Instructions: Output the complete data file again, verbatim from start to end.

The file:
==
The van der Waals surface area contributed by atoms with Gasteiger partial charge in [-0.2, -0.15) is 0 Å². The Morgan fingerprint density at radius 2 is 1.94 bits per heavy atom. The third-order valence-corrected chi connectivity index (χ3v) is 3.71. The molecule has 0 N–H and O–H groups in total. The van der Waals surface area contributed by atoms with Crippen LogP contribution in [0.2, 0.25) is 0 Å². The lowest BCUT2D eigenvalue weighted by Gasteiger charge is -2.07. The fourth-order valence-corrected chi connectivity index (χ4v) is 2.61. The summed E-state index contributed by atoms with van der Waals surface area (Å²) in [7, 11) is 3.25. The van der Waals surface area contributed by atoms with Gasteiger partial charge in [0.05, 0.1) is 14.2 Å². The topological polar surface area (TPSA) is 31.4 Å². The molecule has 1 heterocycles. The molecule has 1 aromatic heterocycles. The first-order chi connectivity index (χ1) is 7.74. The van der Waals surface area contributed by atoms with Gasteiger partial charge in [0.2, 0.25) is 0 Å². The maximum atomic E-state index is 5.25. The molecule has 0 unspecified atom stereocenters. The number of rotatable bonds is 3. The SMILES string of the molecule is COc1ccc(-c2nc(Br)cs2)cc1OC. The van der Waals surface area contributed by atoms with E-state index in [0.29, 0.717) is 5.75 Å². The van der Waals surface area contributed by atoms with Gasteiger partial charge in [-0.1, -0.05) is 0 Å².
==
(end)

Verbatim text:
The van der Waals surface area contributed by atoms with Gasteiger partial charge in [-0.2, -0.15) is 0 Å². The Morgan fingerprint density at radius 2 is 1.94 bits per heavy atom. The third-order valence-corrected chi connectivity index (χ3v) is 3.71. The molecule has 0 N–H and O–H groups in total. The van der Waals surface area contributed by atoms with Crippen LogP contribution in [0.2, 0.25) is 0 Å². The lowest BCUT2D eigenvalue weighted by Gasteiger charge is -2.07. The fourth-order valence-corrected chi connectivity index (χ4v) is 2.61. The summed E-state index contributed by atoms with van der Waals surface area (Å²) in [7, 11) is 3.25. The van der Waals surface area contributed by atoms with Gasteiger partial charge in [0.05, 0.1) is 14.2 Å². The topological polar surface area (TPSA) is 31.4 Å². The molecule has 1 heterocycles. The molecule has 1 aromatic heterocycles. The first-order chi connectivity index (χ1) is 7.74. The van der Waals surface area contributed by atoms with Gasteiger partial charge in [0.2, 0.25) is 0 Å². The maximum atomic E-state index is 5.25. The molecule has 0 unspecified atom stereocenters. The number of rotatable bonds is 3. The SMILES string of the molecule is COc1ccc(-c2nc(Br)cs2)cc1OC. The van der Waals surface area contributed by atoms with E-state index in [0.29, 0.717) is 5.75 Å². The van der Waals surface area contributed by atoms with Gasteiger partial charge in [-0.1, -0.05) is 0 Å².